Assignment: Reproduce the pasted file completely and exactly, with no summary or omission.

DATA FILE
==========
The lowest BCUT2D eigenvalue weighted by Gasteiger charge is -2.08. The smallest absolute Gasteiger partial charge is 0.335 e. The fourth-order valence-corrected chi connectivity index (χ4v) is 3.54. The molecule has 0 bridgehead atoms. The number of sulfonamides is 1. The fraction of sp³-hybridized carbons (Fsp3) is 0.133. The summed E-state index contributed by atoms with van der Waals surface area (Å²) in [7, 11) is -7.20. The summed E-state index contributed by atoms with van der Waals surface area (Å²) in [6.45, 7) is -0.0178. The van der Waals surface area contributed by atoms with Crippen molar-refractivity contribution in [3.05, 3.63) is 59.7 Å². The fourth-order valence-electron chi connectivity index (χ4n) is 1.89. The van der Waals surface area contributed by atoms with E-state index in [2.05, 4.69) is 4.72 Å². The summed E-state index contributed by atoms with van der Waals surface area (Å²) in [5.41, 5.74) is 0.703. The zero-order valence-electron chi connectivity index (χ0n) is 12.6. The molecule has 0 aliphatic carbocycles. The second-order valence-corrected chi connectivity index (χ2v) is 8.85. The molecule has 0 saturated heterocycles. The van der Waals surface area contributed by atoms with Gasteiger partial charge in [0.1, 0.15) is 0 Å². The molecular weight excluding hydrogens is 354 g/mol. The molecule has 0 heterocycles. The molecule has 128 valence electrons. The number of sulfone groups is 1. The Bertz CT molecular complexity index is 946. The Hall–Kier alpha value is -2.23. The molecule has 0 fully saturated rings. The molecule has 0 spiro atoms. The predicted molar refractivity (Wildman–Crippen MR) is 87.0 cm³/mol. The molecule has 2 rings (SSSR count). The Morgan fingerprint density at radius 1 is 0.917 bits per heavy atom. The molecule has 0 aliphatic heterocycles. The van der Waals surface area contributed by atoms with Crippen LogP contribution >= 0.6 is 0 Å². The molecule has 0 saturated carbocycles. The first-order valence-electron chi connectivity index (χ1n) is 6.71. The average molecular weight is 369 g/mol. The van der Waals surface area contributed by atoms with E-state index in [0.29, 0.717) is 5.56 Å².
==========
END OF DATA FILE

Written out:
The lowest BCUT2D eigenvalue weighted by Gasteiger charge is -2.08. The smallest absolute Gasteiger partial charge is 0.335 e. The fourth-order valence-corrected chi connectivity index (χ4v) is 3.54. The molecule has 0 bridgehead atoms. The number of sulfonamides is 1. The fraction of sp³-hybridized carbons (Fsp3) is 0.133. The summed E-state index contributed by atoms with van der Waals surface area (Å²) in [7, 11) is -7.20. The summed E-state index contributed by atoms with van der Waals surface area (Å²) in [6.45, 7) is -0.0178. The van der Waals surface area contributed by atoms with Crippen molar-refractivity contribution in [3.05, 3.63) is 59.7 Å². The fourth-order valence-electron chi connectivity index (χ4n) is 1.89. The van der Waals surface area contributed by atoms with E-state index in [2.05, 4.69) is 4.72 Å². The summed E-state index contributed by atoms with van der Waals surface area (Å²) in [5.41, 5.74) is 0.703. The zero-order valence-electron chi connectivity index (χ0n) is 12.6. The molecule has 0 aliphatic carbocycles. The second-order valence-corrected chi connectivity index (χ2v) is 8.85. The molecule has 0 saturated heterocycles. The van der Waals surface area contributed by atoms with Gasteiger partial charge in [0.1, 0.15) is 0 Å². The molecular weight excluding hydrogens is 354 g/mol. The molecule has 0 heterocycles. The molecule has 128 valence electrons. The number of sulfone groups is 1. The Bertz CT molecular complexity index is 946. The Hall–Kier alpha value is -2.23. The molecule has 0 fully saturated rings. The molecule has 0 spiro atoms. The predicted molar refractivity (Wildman–Crippen MR) is 87.0 cm³/mol. The molecule has 2 rings (SSSR count). The Morgan fingerprint density at radius 1 is 0.917 bits per heavy atom. The molecule has 0 aliphatic heterocycles. The van der Waals surface area contributed by atoms with Crippen LogP contribution >= 0.6 is 0 Å². The molecule has 0 saturated carbocycles. The first-order valence-electron chi connectivity index (χ1n) is 6.71. The average molecular weight is 369 g/mol. The van der Waals surface area contributed by atoms with E-state index in [0.29, 0.717) is 5.56 Å².